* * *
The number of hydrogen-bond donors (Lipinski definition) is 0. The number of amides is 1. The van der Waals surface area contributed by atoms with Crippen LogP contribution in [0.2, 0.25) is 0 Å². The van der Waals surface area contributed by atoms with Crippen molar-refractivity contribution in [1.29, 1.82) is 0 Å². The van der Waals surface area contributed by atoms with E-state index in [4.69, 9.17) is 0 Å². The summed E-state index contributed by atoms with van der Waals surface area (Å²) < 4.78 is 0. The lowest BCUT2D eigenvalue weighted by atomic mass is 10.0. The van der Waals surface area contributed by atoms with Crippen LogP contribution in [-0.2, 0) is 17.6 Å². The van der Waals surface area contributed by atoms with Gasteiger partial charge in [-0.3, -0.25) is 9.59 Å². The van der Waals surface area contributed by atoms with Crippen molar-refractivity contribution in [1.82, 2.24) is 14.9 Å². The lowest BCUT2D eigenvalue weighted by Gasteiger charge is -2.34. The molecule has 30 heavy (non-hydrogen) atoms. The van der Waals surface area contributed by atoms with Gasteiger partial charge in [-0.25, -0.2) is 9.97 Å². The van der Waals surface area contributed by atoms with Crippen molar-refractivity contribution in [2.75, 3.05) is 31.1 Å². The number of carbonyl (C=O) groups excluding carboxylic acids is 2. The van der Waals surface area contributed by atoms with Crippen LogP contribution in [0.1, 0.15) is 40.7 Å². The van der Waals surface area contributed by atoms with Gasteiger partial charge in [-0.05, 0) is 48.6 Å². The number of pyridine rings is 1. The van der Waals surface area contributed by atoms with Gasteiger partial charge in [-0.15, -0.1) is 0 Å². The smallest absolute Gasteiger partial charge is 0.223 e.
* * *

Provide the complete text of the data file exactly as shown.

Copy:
The number of hydrogen-bond donors (Lipinski definition) is 0. The number of amides is 1. The van der Waals surface area contributed by atoms with Crippen LogP contribution in [0.2, 0.25) is 0 Å². The van der Waals surface area contributed by atoms with Crippen molar-refractivity contribution in [1.29, 1.82) is 0 Å². The van der Waals surface area contributed by atoms with E-state index in [4.69, 9.17) is 0 Å². The summed E-state index contributed by atoms with van der Waals surface area (Å²) < 4.78 is 0. The lowest BCUT2D eigenvalue weighted by atomic mass is 10.0. The van der Waals surface area contributed by atoms with Crippen LogP contribution in [-0.2, 0) is 17.6 Å². The van der Waals surface area contributed by atoms with Gasteiger partial charge in [-0.3, -0.25) is 9.59 Å². The van der Waals surface area contributed by atoms with Crippen molar-refractivity contribution in [1.82, 2.24) is 14.9 Å². The lowest BCUT2D eigenvalue weighted by Gasteiger charge is -2.34. The molecule has 30 heavy (non-hydrogen) atoms. The van der Waals surface area contributed by atoms with Gasteiger partial charge in [-0.25, -0.2) is 9.97 Å². The van der Waals surface area contributed by atoms with Crippen molar-refractivity contribution in [2.75, 3.05) is 31.1 Å². The number of carbonyl (C=O) groups excluding carboxylic acids is 2. The van der Waals surface area contributed by atoms with Crippen LogP contribution in [0.1, 0.15) is 40.7 Å². The van der Waals surface area contributed by atoms with Gasteiger partial charge in [-0.05, 0) is 48.6 Å². The number of pyridine rings is 1. The van der Waals surface area contributed by atoms with Gasteiger partial charge in [-0.15, -0.1) is 0 Å². The smallest absolute Gasteiger partial charge is 0.223 e.